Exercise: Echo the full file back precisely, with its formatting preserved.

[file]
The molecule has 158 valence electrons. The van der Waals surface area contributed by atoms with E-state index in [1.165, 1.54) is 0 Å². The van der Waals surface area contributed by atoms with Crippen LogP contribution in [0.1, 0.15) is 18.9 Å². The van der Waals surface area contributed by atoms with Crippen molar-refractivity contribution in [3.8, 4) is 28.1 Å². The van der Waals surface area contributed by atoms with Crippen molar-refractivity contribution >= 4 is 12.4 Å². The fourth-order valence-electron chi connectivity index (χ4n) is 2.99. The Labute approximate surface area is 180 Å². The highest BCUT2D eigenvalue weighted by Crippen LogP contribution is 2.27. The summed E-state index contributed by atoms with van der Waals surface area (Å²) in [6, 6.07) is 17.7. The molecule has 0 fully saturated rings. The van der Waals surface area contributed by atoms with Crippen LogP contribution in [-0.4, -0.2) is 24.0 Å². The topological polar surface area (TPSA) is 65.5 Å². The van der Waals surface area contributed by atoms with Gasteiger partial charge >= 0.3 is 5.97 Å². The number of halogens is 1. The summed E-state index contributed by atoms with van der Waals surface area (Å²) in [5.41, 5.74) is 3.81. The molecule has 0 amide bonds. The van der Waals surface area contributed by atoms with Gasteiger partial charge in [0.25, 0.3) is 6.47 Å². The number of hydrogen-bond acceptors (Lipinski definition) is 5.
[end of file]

The molecule has 158 valence electrons. The van der Waals surface area contributed by atoms with E-state index in [1.165, 1.54) is 0 Å². The van der Waals surface area contributed by atoms with Crippen LogP contribution in [0.1, 0.15) is 18.9 Å². The van der Waals surface area contributed by atoms with Crippen molar-refractivity contribution in [3.8, 4) is 28.1 Å². The van der Waals surface area contributed by atoms with Crippen molar-refractivity contribution >= 4 is 12.4 Å². The fourth-order valence-electron chi connectivity index (χ4n) is 2.99. The Labute approximate surface area is 180 Å². The highest BCUT2D eigenvalue weighted by Crippen LogP contribution is 2.27. The summed E-state index contributed by atoms with van der Waals surface area (Å²) in [6, 6.07) is 17.7. The molecule has 0 fully saturated rings. The van der Waals surface area contributed by atoms with Crippen LogP contribution in [-0.4, -0.2) is 24.0 Å². The topological polar surface area (TPSA) is 65.5 Å². The van der Waals surface area contributed by atoms with Gasteiger partial charge >= 0.3 is 5.97 Å². The number of halogens is 1. The summed E-state index contributed by atoms with van der Waals surface area (Å²) in [5.41, 5.74) is 3.81. The molecule has 0 amide bonds. The van der Waals surface area contributed by atoms with Gasteiger partial charge in [0.25, 0.3) is 6.47 Å². The number of hydrogen-bond acceptors (Lipinski definition) is 5.